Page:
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3 ways being empathetic can make you more productive at work

3 ways being empathetic can make you more productive at work | Empathy Circle Magazine | Scoop.it

A study has shown that empathy has a variety of benefits. Having both mental and physical benefits, this can be applied to the workplace and how it affects production.

Between parenting challenges, caregiving, or other personal issues, there's a lot that can distract us at work, making us less productive, Helen Riess, M.D., associate professor of psychiatry at Harvard Medical School and author of The Empathy Effect: Seven Neuroscience-Based Keys for Transforming the Way We Live, Love, Work, and Connect Across Differences, tells Thrive.

"One of the biggest mistakes that leaders can make is to assume that a lack of productivity or a lack of engagement is due to not caring about the work, or a lack of understanding the importance of a job," she explains. By using a lens of empathy, Riess says, managers can pinpoint their specific productivity issues and figure out how to deal with it to ensure that the employee is thriving in their position.

 

24 Jun 2019
 
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70+ True Stories About The Healing Power of Empathy - Mary Goyer and Edwin Rutsch

70+ True Stories About The Healing Power of Empathy - Mary Goyer and Edwin Rutsch | Empathy Circle Magazine | Scoop.it

 Mary Goyer is Holistic Counselor, Trauma Specialist, & Executive Coach. She supports organizations in cultivating innovative, collaborative, and productive work cultures. Individual coaching and team trainings focus on peak performance, conflict resolution, effective collaborative and feedback skills, and managing personality challenges that impede employee engagement. 

She is editor of: The Healing Power of Empathy: True Stories About Transforming Relationships.

 


"Empathy is an essential leadership skill and a cornerstone of good relationships - but it can be hard to access when it's most needed. Luckily, empathy is also a learnable skill. With mindfulness, empathy has deescalated conflicts, combated loneliness, and built human connections in the most unlikely places."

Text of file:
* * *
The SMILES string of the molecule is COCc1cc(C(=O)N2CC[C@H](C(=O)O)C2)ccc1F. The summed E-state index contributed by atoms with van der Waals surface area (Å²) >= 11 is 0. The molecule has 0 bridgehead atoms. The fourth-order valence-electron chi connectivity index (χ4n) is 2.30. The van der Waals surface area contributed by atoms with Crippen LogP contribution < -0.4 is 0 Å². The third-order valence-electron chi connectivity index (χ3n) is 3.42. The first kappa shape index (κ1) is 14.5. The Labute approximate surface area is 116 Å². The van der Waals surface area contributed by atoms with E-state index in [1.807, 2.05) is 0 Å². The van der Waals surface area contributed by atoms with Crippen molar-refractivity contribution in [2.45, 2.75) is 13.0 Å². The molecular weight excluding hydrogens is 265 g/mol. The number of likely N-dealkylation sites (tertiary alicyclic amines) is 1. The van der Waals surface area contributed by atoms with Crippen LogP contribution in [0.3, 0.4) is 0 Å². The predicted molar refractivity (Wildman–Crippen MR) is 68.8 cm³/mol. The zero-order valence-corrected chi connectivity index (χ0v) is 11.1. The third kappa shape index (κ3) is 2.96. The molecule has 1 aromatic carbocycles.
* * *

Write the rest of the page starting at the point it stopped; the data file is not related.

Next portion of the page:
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Work Group: How might we incorporate Empathy Circles, (Empathy Cafes, Active Listening) practice in the Extinction Rebellion (XR) community?

Work Group: How might we incorporate Empathy Circles, (Empathy Cafes, Active Listening) practice in the  Extinction Rebellion (XR) community? | Empathy Circle Magazine | Scoop.it

Proposal
Put together Empathy Circle training material for the XR Network Hub. Hold a series of Empathy Cafes, initially online with people interested in XR. An Empathy Cafe is any number of people coming together and then dividing into smaller Empathy Circles of 4 people to take part in mutual empathic listening dialogue.


Empathy Circles are based on mutual empathic (active) listening. These circles are perhaps the most effective gateway to learn and practice active listening. This skill and mindset is a foundation of many other practices.

For a moment like XR, it would be very beneficial for all participants to be able to do empathic listening and facilitate Empathy Circles.

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Empathy? In Denmark they’re learning it in school 

Empathy? In Denmark they’re learning it in school  | Empathy Circle Magazine | Scoop.it
Denmark is one of the happiest countries in the world. This is according to the UN’s World Happiness Report, an important survey that since 2012 classifies the happiness of 155 countries in the world, and that for seven years has placed Denmark among the top three happiest countries on a global level. The fact that teaching empathy has been mandatory since 1993 in schools in Denmark is a factor that contributes to the happiness of the country.